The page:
Today’s guest post is from Joe Powell, the Deputy Chief Executive Officer for the Open Government Partnership.
The corruption continued to the end. A cast of convicted fraudsters, tax dodgers, and money launderers littered President Trump’s final pardon list. One clemency went to Elliott Broidy, a former top fundraiser for Mr. Trump who had been implicated in illegal lobbying in connection with Malaysia’s multi-billion dollar 1MDB embezzlement scandal. Trump’s final official act as President, taken minutes before the official transfer of power, was to pardon the tax evading ex-husband of one his favorite Fox News hosts, Jeanine Pirro.
None of this was remotely surprising after four years in which ethics, conflict of interest, and the rule of law did not seem to apply to the executive branch of the U.S. government. Contrast this with the extraordinary act of bravery from Russian opposition leader Alexey Navalny, who despite being jailed on his return to Moscow after his near-fatal poisoning, released a viral documentary last week about the construction of President Putin’s palace on the Black Sea. The film, which within days had racked up nearly 100 million views, details the corruption, bribery, and opaque corporate structures used to fund what Navalny claims is the world’s most expensive real estate project, with an estimated price tag of at least $1.4 billion. The funds come from Putin’s oligarch friends who dominate the top positions in many of Russia’s biggest companies, and drain state resources that could improve the lives of ordinary Russians. A single gold toilet brush and toilet paper holder, purchased for one of Putin’s wineries near the palace, cost more than the average annual state pension in Russia. No wonder Putin is so desperate to silence Navalny.
What ties Trump’s pardons and Putin’s palace together is the insidious effect of corruption on democracy. Globally, corruption has been one of the main drivers of 14 years of consecutive decline in civil and political liberties around the world. This democratic recession has affected long-standing and emerging democracies alike, and has spurred street protests and civil society campaigns in many countries. Hungary is a textbook example. Prime Minister Orbán has used state funds for patronage, ensuring that only close supporters receive high value government contracts, and threatening to veto the European Union budget over any checks on his power. Throughout the world, dark money has increasingly fueled online disinformation and a decline in press freedom, which has made accountability harder to achieve.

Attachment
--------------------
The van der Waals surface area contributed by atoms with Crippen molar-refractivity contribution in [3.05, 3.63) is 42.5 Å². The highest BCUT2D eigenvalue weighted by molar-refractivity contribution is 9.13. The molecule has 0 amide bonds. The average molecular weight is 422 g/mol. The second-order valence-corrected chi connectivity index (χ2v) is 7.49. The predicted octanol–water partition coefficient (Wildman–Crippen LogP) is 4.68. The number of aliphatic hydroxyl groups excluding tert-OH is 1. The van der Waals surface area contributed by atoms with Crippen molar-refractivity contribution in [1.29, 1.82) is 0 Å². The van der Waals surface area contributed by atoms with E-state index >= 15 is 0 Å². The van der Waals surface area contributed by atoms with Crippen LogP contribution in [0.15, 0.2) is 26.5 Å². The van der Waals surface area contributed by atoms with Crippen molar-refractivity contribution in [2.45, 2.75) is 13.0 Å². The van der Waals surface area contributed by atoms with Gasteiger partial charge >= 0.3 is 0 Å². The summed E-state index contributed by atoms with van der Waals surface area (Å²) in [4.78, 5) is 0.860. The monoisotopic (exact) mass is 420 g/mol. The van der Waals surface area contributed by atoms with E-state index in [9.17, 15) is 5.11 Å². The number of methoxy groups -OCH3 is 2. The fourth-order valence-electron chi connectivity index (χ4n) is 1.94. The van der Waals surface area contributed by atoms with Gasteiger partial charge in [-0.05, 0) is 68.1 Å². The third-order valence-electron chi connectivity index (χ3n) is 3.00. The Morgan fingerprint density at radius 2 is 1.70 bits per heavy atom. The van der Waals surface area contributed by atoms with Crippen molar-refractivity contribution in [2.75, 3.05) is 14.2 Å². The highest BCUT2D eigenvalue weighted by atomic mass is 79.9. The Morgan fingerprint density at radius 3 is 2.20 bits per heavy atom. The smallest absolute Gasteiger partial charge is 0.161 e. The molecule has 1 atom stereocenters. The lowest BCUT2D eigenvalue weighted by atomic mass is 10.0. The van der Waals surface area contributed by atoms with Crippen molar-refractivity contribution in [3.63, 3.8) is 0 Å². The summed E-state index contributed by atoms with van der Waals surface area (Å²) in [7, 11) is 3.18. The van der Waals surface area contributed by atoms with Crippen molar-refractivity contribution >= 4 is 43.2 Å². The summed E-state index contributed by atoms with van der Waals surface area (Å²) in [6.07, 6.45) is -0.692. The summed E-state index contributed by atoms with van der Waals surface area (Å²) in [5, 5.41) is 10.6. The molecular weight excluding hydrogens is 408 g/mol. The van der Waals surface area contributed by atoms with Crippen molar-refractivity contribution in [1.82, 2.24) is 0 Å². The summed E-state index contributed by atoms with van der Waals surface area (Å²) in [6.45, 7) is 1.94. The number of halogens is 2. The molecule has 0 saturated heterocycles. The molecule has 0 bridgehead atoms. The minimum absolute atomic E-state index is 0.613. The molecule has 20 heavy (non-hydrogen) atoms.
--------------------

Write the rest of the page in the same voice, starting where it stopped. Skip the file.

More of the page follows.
To turn the tide on this democratic backsliding, a major global effort to combat corruption is needed. President Biden is well placed to help lead the charge.
The first step is getting America’s own house in order. One of President Biden’s first executive orders, on new government ethics rules, puts restrictions on the “revolving door” of lobbyists joining government, and senior officials in turn joining lobbyists to cash in on their contacts and expertise. The order has been hailed by President Obama’s ethics lead Norm Eisen as “the strongest, most ambitious swamp-draining plan ever.” The Biden Administration can also ensure effective implementation of the new provision in the National Defense Authorization Act to tackle the abuse of anonymous shell companies, and the Administration must resist the efforts of lobbyists to weaken the final rule with exemptions.
A serious initiative to tackle corruption will take a global coalition. The Obama-Biden administration founded the Open Government Partnership (OGP) in 2011 to help bring like-minded countries together with civil society leaders to implement the tough reforms that tackle vested interests and elite state capture. Now ten years old, OGP members have made over four thousand commitments, including to reforms such as opening up of government contracts, increasing transparency in lobbying, and providing open data on government spending so that auditors, citizens, and civil society can follow the money and help ensure it’s well spent. President Biden can apply those principles to the next round of COVID recovery funds, and can challenge other countries to do the same.
This will set the stage for the Summit for Democracy, one of President Biden’s key foreign policy proposals for the coming year. But all too often, summits of heads of state result in little more than warm words and empty promises. To avoid this, and to ensure a more meaningful summit, the Administration should ensure that civil society is engaged throughout the process. Indeed, the price of admission for any country to participate in the summit should be that the leaders in attendance meet with domestic civil society groups in advance, and should be expected to make substantive commitments at the summit on anticorruption and democracy-promotion. The U.S. government should further support the efforts to follow through on these commitments by providing resources to assist low income countries with their implementation plans.
To save democracy at home, and build a stronger global coalition of democratic allies, the financing for authoritarianism must be made ever harder. Only a strong, diverse coalition of countries and civil society champions, with renewed US engagement, can achieve that goal.
I agree with a lot of what has been said here. I think that perhaps Biden’s best path forward for domestic corruption reform is not with EOs (despite how effective they may be), but rather legislative change. Trump years highlighted the weaknesses in our governing system that malevolent executive branch officials are capable of exploiting. By reforming the executive branch through powerful legislation, there is a good chance that we can roll back many of the mechanisms that allowed Trump to engage in widespread domestic corruption.